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Toronto Raptors End-of-Season Player Grades - Gladiator Edition, Part I

Bargnani and Calderon find themselves on opposite ends of the HQ's grading system...
Bargnani and Calderon find themselves on opposite ends of the HQ's grading system...

After a small break in Raptors discussion, the HQ is back, summing up the season that was. They kick things off with part one of their annual player grades...with a twist.

Every year at the HQ after the Raps' season has ended, most of the time sans-playoffs, we dole out our annual player grades.

In fact, I think we created the concept back in 2006 amongst Raptors' media, and after six years, well, we're kind of sick of it.

Everyone does them now, and does it really matter if someone like DeMar DeRozan gets a B+ as opposed to a B-?

So we're going to try something a little different now that the dust has settled on Toronto's 2011-12 campaign, and the playoffs are in full swing. We're simply going to look at each player and give them a Gladiator-esque thumbs up, down or to the middle, a sort of pass/fail based on not only performance, but the expectations we had for each player going into the season.

Let's start with Mr. Primo Pasta himself...

Andrea Bargnani:


Yep, we got 13 games of an Andrea Bargnani that looked finally like a player who could contribute on a winning team. And if the season was 13 games long then hey, thumbs up. But Andrea got hurt, and sat out the rest of the season.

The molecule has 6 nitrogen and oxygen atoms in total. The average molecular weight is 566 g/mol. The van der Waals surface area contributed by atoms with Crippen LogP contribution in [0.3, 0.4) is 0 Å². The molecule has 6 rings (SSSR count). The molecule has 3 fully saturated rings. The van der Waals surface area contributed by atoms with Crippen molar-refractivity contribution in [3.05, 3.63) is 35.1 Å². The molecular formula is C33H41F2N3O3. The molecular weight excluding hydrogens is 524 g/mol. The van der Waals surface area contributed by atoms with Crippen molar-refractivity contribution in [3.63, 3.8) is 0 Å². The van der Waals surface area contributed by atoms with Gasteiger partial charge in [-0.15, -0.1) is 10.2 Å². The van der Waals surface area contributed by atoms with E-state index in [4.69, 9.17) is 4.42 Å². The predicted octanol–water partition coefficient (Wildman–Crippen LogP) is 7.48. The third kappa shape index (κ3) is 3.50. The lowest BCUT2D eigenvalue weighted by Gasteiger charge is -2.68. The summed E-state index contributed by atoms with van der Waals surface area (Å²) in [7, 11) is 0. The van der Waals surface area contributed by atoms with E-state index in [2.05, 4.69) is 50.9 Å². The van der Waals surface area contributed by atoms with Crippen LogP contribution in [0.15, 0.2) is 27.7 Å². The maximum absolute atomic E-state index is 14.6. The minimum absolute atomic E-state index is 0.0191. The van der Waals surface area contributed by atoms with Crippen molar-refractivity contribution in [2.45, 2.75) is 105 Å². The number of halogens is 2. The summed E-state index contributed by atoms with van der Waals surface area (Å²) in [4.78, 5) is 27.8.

Well, not the rest, he did appear in 31 of the team's 66 games, but it sure felt like that didn't it?

And considering his play in the limited time he played after his return from injury, there wasn't much to show that those first 13 games were anything more than a blip of false hope on the Andrea Bargnani radar that's now been active for six NBA seasons.

Bottom line? Not that I had high hopes for Andrea coming into the season, but 2011-12 marked another season of the Andrea Bargnani project that failed to show conclusively that the player Bryan Colangelo drafted first overall in 2006 is anything more than the second coming of Al Harrington.

Jose Calderon:


I'm putting Jose in the thumbs up department and in fact, you could easily make the argument that he was the team's MVP. He's still no defensive stopper but his efforts in that regard were better this year and offensively, well, there are very few point guards in the league who are as efficient.